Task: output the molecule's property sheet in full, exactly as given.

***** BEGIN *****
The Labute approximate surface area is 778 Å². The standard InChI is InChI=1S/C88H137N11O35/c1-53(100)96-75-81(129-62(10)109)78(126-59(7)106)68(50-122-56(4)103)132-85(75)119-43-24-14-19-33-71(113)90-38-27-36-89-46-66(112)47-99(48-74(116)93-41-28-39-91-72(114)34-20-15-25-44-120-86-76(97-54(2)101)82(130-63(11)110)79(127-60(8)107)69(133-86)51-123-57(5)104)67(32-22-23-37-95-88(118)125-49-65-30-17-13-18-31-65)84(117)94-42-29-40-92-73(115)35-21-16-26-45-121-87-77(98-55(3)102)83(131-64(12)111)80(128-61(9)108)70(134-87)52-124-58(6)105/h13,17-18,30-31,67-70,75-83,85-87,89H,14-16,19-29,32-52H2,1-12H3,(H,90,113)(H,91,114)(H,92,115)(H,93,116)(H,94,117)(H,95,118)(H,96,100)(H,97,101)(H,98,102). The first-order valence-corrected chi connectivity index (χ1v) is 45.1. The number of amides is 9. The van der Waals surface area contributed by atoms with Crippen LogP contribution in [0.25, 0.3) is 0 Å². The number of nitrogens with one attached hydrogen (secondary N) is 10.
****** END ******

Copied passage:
The Labute approximate surface area is 778 Å². The standard InChI is InChI=1S/C88H137N11O35/c1-53(100)96-75-81(129-62(10)109)78(126-59(7)106)68(50-122-56(4)103)132-85(75)119-43-24-14-19-33-71(113)90-38-27-36-89-46-66(112)47-99(48-74(116)93-41-28-39-91-72(114)34-20-15-25-44-120-86-76(97-54(2)101)82(130-63(11)110)79(127-60(8)107)69(133-86)51-123-57(5)104)67(32-22-23-37-95-88(118)125-49-65-30-17-13-18-31-65)84(117)94-42-29-40-92-73(115)35-21-16-26-45-121-87-77(98-55(3)102)83(131-64(12)111)80(128-61(9)108)70(134-87)52-124-58(6)105/h13,17-18,30-31,67-70,75-83,85-87,89H,14-16,19-29,32-52H2,1-12H3,(H,90,113)(H,91,114)(H,92,115)(H,93,116)(H,94,117)(H,95,118)(H,96,100)(H,97,101)(H,98,102). The first-order valence-corrected chi connectivity index (χ1v) is 45.1. The number of amides is 9. The van der Waals surface area contributed by atoms with Crippen LogP contribution in [0.25, 0.3) is 0 Å². The number of nitrogens with one attached hydrogen (secondary N) is 10.